Okay, here it is straight: I like sports. Traditionally, women are supposed to only tolerate sports, sighing deeply and rolling their eyes while boyfriends and husbands spend hour upon hour in front of the television, leaving us “sports widows” to our own devices.
I never did have much use for tradition.
This is one my favorite weekends. Not because of Labor Day, not because of the return to school, and not because of the sales.
I love this weekend because it’s the start of another season of college football.
This makes me a happy girl.
I went to the University of Florida determined to stay focused on my studies and not get all swept up in the hype of all that school spirit nonsense. All that went out the window when I attended my first Gator game at the Swamp (officially known as Ben Hill Griffin Stadium at Florida Field.)
The smells, the booming cheers, the sounds of the players yelling and hitting and grunting – it was all so exciting. I had no idea how irresistible it would be. The roar of the crowd on game day in Gainesville could be heard for miles. The energy in town each fall Saturday made a person’s hair stand on end. When our Gators won a game, all 75,000 of us in the stadium were on a high for hours and didn’t even care about being herded like cattle down the walkways of the stadium.
I fell totally and irrevocably in love. And I fell hard.
If that weren’t enough, I was watching a team that featured legendary running back Emmitt Smith in his last college season. In fact, I nearly ran him over one day while driving on campus. It was his fault. He gave no warning that he was about to step onto the road – not on a crosswalk, mind you – to cross the street. If it hadn’t been for my quick reflexes and the 20 mph speed limit on campus, his career could have been over right there. I figure I own 10% of his knees but have never collected royalties.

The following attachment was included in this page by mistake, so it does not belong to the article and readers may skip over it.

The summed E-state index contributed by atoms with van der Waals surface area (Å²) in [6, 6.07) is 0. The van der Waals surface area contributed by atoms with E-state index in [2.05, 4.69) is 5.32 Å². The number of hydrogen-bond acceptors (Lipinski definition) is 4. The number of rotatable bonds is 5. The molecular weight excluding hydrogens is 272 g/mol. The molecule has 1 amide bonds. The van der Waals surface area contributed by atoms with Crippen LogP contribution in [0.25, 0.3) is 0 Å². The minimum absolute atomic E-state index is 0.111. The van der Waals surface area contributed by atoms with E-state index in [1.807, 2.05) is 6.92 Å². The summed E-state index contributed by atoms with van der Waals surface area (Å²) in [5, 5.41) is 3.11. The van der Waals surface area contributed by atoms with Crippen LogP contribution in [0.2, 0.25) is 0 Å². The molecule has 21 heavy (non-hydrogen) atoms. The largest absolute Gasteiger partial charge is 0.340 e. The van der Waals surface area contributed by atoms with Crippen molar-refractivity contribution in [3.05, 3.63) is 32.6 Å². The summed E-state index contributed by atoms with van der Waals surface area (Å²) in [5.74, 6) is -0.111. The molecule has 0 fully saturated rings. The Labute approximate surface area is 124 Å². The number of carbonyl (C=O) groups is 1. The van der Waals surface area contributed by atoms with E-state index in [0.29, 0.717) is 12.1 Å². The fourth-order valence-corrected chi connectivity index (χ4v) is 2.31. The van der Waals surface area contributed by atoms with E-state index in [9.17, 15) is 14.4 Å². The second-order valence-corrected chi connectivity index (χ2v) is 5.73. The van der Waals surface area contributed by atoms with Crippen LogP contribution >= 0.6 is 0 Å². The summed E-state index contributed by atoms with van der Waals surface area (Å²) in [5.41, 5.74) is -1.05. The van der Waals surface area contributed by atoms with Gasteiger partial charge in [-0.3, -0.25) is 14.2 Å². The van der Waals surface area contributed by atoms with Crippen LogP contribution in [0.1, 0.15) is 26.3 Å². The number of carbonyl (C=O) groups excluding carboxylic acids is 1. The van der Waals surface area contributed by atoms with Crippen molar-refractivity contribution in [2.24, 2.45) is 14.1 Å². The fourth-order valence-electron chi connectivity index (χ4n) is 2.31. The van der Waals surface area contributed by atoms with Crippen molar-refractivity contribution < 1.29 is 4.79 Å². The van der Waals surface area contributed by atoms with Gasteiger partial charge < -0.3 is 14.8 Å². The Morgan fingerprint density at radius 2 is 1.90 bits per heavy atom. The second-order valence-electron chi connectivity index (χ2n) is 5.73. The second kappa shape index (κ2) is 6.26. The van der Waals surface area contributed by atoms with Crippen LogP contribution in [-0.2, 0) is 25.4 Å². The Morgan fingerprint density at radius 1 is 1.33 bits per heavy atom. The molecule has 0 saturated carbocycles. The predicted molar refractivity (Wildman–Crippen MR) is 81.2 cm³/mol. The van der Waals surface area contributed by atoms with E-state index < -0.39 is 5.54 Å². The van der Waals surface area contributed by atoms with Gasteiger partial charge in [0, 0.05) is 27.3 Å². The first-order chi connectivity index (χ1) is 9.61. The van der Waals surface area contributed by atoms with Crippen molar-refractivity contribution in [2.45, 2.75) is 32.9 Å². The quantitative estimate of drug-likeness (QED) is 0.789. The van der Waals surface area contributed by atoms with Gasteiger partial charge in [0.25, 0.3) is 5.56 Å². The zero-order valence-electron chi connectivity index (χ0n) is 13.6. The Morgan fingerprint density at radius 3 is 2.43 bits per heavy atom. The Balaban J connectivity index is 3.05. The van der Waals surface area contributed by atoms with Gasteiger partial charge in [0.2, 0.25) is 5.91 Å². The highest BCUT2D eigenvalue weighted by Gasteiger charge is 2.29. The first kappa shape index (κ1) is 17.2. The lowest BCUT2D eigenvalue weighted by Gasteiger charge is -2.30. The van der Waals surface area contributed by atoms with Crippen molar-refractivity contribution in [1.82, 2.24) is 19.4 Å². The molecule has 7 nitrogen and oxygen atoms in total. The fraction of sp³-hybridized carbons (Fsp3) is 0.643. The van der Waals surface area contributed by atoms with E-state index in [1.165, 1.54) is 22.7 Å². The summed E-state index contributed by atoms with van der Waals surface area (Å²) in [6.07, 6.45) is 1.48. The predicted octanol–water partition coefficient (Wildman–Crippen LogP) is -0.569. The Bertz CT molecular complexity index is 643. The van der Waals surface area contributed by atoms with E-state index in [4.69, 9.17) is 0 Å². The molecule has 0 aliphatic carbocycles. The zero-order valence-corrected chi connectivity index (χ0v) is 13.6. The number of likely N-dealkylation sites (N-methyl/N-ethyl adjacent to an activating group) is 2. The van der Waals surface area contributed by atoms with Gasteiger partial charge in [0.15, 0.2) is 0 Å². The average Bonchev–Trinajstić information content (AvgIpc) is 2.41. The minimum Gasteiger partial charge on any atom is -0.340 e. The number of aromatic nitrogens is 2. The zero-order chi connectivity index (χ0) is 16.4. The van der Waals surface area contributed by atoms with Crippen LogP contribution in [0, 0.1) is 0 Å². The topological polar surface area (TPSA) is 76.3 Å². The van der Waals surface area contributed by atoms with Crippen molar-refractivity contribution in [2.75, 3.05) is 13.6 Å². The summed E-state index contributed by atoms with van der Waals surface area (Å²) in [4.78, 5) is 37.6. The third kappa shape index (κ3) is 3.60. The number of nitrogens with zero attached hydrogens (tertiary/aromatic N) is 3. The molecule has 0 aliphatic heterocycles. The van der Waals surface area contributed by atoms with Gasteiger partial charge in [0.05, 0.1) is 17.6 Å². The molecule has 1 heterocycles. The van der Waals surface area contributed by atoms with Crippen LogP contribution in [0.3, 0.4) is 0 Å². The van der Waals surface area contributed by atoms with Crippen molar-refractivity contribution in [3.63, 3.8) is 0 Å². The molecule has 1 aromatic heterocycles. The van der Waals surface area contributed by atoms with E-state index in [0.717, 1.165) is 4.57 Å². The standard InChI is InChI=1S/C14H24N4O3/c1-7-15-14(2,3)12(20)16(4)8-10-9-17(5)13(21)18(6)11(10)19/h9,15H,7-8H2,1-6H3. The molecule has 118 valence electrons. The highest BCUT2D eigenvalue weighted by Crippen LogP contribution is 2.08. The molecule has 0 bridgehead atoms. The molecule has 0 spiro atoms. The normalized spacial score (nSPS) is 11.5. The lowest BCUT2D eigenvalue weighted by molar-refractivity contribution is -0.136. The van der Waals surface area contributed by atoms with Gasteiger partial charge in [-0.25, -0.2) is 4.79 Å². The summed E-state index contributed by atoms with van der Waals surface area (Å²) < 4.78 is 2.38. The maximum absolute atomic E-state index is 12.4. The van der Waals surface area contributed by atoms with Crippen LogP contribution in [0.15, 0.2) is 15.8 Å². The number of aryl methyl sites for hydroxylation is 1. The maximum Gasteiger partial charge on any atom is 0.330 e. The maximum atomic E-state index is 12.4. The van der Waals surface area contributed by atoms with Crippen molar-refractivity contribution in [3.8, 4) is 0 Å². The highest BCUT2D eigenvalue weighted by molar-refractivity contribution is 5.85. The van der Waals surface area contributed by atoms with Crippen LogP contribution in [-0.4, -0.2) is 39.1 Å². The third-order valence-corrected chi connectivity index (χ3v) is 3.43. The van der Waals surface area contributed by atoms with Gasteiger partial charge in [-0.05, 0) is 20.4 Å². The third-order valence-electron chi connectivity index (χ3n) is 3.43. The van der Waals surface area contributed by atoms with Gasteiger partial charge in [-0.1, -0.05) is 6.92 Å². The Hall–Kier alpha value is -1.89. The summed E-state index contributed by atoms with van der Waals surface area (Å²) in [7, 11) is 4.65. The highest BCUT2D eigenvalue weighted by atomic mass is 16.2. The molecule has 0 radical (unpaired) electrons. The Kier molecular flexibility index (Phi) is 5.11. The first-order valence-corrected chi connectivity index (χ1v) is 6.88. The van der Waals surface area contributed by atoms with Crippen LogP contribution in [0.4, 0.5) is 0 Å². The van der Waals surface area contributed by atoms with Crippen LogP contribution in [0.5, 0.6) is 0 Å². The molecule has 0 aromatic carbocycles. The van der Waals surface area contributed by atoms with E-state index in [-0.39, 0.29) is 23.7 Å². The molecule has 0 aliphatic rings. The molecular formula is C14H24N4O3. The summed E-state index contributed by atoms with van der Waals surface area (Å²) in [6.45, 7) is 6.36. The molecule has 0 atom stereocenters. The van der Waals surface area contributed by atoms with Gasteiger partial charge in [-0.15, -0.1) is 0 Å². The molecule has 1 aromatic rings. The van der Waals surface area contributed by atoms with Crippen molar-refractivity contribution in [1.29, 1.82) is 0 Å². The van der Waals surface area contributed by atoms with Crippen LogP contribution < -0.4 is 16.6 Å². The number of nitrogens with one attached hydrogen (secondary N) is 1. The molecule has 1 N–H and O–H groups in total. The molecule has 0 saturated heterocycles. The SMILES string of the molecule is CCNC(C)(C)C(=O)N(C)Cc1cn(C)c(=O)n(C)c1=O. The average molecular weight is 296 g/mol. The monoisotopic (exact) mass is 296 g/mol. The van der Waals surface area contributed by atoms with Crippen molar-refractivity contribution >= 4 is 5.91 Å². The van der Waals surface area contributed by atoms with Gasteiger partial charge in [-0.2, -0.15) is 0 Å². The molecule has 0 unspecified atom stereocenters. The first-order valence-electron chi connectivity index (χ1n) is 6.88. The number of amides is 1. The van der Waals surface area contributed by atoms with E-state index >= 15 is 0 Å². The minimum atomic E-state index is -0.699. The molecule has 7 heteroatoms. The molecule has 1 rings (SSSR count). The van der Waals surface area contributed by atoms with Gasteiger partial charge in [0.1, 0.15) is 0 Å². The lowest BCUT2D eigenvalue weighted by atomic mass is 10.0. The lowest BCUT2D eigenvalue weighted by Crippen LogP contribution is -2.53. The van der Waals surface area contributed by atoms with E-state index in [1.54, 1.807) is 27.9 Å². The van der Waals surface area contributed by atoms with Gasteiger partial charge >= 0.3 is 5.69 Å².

You’re welcome, Emmitt.
And this is where I do get a little stereotypically female. I choose my favorite team based on emotion and sentimentality. Such an exciting and meaningful part of my life is forever associated with the Florida Gators, which means that no team will ever supplant them in my heart. I do, though, have other favorites – just perhaps with a few more qualifications.
First and foremost, I love my hometown teams. Rooting for New York teams is tricky, however, since there are more than one for each major sport. Because I became aware of baseball just when the Yankees were bullying dominating the league in the 1970s, I chose to support the Mets, even though, to be honest, I don’t pay attention to baseball that much. Any sport that requires a song and a stretch to keep their fans awake is immediately suspect in my mind.
Of course, there was a second reason to choose the Mets. Being a word nerd, I couldn’t ignore that the Mets rhymes with the Jets, and so I chose them over the Giants at a very young age. Of course, there’s even more reason to support them now that they have signed former-Gator Tim Tebow (whom I’ve watched since he was a freshman. He may be struggling in the NFL but he performed magic on the college field: two national championships, multiple broken records, and the first player ever to win a Heisman as a sophomore.)
Finally, the third rhyming team, the Nets, got my support over the Knicks, at least until they became the New Jersey Nets in 1977. Now that they have returned to become a Brooklyn team, I will forgive their defection and happily cheer for them. Well, if I ever decide to watch basketball again. The last time I followed the NBA, Larry Bird was still playing, Dennis Rodman wasn’t all inked up yet, and Michael Jordan was making history-making switch-hand layups against the Lakers.